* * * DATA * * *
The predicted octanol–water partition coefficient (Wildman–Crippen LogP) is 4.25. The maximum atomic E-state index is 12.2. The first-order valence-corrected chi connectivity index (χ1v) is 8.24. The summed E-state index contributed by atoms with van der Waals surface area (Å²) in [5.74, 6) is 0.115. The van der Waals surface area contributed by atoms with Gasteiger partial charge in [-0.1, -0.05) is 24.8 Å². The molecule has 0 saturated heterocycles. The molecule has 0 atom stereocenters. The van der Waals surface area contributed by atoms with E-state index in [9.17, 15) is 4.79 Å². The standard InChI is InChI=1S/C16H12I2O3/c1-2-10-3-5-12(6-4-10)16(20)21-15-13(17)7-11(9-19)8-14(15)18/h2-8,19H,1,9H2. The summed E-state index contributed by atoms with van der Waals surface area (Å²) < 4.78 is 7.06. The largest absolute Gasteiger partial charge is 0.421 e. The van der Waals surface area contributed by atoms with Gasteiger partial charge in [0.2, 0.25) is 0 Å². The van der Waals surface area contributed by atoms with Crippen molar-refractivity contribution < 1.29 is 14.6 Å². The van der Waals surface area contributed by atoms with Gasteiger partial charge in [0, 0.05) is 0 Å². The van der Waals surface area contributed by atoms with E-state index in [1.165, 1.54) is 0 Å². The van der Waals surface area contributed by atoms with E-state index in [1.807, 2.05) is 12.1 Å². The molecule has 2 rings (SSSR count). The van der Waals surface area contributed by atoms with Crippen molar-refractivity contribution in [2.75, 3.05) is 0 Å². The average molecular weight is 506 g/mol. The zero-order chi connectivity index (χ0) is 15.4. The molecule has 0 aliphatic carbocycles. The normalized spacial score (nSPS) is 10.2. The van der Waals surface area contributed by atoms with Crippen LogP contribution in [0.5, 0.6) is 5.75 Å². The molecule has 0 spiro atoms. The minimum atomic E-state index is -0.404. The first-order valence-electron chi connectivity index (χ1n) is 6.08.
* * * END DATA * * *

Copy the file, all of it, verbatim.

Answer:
The predicted octanol–water partition coefficient (Wildman–Crippen LogP) is 4.25. The maximum atomic E-state index is 12.2. The first-order valence-corrected chi connectivity index (χ1v) is 8.24. The summed E-state index contributed by atoms with van der Waals surface area (Å²) in [5.74, 6) is 0.115. The van der Waals surface area contributed by atoms with Gasteiger partial charge in [-0.1, -0.05) is 24.8 Å². The molecule has 0 saturated heterocycles. The molecule has 0 atom stereocenters. The van der Waals surface area contributed by atoms with E-state index in [9.17, 15) is 4.79 Å². The standard InChI is InChI=1S/C16H12I2O3/c1-2-10-3-5-12(6-4-10)16(20)21-15-13(17)7-11(9-19)8-14(15)18/h2-8,19H,1,9H2. The summed E-state index contributed by atoms with van der Waals surface area (Å²) < 4.78 is 7.06. The largest absolute Gasteiger partial charge is 0.421 e. The van der Waals surface area contributed by atoms with Gasteiger partial charge in [0.2, 0.25) is 0 Å². The van der Waals surface area contributed by atoms with Crippen molar-refractivity contribution < 1.29 is 14.6 Å². The van der Waals surface area contributed by atoms with Gasteiger partial charge in [0, 0.05) is 0 Å². The van der Waals surface area contributed by atoms with E-state index in [1.165, 1.54) is 0 Å². The van der Waals surface area contributed by atoms with E-state index in [1.807, 2.05) is 12.1 Å². The molecule has 2 rings (SSSR count). The van der Waals surface area contributed by atoms with Crippen molar-refractivity contribution in [2.75, 3.05) is 0 Å². The average molecular weight is 506 g/mol. The zero-order chi connectivity index (χ0) is 15.4. The molecule has 0 aliphatic carbocycles. The normalized spacial score (nSPS) is 10.2. The van der Waals surface area contributed by atoms with Crippen LogP contribution in [0.5, 0.6) is 5.75 Å². The molecule has 0 spiro atoms. The minimum atomic E-state index is -0.404. The first-order valence-electron chi connectivity index (χ1n) is 6.08.